Are you worried that your Linux computer may be infected with malware? Have you ever checked? While Linux systems tend to be less susceptible to malware than Windows, they can still be infected. Many times they’re less obviously compromised, too.
There are a handful of excellent open-source tools to help you check if your Linux system has been the victim of malware. While no software is perfect, these three have a solid reputation and can be trusted to find most known threats.
This week, in our Linux Page (in Spanish) we have posted a quick guide to rapidly install ClamAV: one of my favourite and open source antivirus for Linux. We have already written some notes in our previous post “Security package (Rev. 1.2) for Ubuntu: antivirus, firewall and P2P stealth” and in that occasion we decide to suggest an external link. This time we reinstalled a fresh new Ubuntu 8.10 and decided to directly add ClamAV. First of all, it is necessary to run Synaptic Package Manager (in System – Administration) and to search Clam and select clamav and all the extra packages you prefer to install. Read very carefully the description that is visualized each time you click on one of them and select the extra feature you need. Then, with the right button of the mouse, select “mark for installation” and click on Apply in the upper menu bar. After few seconds ClamAV will be correctly installed. Now, if you check on Applications – System Tool you will find a new ClamAV icon whose name is Virus Scanner. Now, if you launch ClamAV you will discover that, unfortunately, it is not possible to upgrade the program without administrative privileges. I solved this “problem” dragging and dropping the ClamAV icon to the upper panel. Then I clicked on the icon using the right button of the mouse and selected the Properties panel. Then, in the “command” space I added sudo before the text clamtk %F that I found already written there (sudo clamtk %F). Now, when you click on the upper panel ClamAV icon, you are able to upgrade your new antivirus in a breeze. Recommended!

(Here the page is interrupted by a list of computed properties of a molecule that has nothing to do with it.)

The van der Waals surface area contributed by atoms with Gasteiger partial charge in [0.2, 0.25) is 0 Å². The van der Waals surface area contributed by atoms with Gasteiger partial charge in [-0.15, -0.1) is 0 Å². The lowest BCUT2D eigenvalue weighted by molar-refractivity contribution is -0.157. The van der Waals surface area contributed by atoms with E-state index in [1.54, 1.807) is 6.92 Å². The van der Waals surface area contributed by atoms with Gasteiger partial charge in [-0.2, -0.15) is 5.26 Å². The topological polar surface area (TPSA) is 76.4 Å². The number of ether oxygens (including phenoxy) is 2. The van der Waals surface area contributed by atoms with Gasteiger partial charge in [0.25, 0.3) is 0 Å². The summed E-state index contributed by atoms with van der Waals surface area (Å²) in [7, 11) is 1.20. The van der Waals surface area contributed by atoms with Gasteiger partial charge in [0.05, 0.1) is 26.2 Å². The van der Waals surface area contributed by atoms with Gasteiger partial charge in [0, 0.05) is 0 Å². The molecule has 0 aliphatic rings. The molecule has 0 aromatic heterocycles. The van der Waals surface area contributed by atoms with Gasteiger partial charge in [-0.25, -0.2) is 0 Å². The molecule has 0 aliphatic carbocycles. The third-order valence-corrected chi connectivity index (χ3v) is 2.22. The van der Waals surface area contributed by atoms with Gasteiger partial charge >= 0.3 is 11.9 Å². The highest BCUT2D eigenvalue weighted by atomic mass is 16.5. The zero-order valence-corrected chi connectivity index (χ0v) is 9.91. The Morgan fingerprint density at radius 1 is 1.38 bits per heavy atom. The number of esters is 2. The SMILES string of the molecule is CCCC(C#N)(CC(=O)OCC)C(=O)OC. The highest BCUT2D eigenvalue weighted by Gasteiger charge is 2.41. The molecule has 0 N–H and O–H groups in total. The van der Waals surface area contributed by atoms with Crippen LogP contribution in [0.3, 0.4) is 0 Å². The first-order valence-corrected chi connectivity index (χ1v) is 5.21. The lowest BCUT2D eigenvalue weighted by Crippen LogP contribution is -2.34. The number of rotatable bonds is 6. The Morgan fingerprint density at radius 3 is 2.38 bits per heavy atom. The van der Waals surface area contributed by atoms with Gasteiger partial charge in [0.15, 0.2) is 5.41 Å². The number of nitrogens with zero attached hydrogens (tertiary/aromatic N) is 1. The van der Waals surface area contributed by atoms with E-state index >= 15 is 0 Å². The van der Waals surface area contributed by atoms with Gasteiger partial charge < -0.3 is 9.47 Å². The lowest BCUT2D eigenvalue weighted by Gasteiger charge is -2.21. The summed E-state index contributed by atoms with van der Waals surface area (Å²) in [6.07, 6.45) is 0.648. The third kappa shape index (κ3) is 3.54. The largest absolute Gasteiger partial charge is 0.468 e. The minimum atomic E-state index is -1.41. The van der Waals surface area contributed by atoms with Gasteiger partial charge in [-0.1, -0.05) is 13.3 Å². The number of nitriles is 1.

There are almost two different good reasons to install a sandbox on you Windows OS: email/internet security and the possibility of trying new software without risking to damage your OS configuration. About the first point we can say that it is useful to read the attachments of your emails or freely browsing the web without risking to infect the PC. I know, we all do not usually open attachments from unknown email senders but at least, once a month (for example when we are under pressure at work) it happens and then we have to scan the PC with antiviruses and antispywares to check if we have involuntary open one or more backdoors. Moreover, when we decide to test a new software we could prefer not to take unnecessary risks running them. This week, in our Freeware Page, we have tested Sandboxie, a freeware which allows you to use one or all the programs installed on your computer with no risks. In fact all the data are stored in a temporary area (sandbox) and not written on the hard disk of your PC and they are deleted as soon as you decide to quit them. You can legally use Sandboxie free of charge for any length of time that you desire but, after 30 days, the software will occasionally remind you to consider paying the 30 USD registration fee. Last but not least, Sandboxie is simple to install and after not more than one hour you will be able to use it in a complete way. Very useful!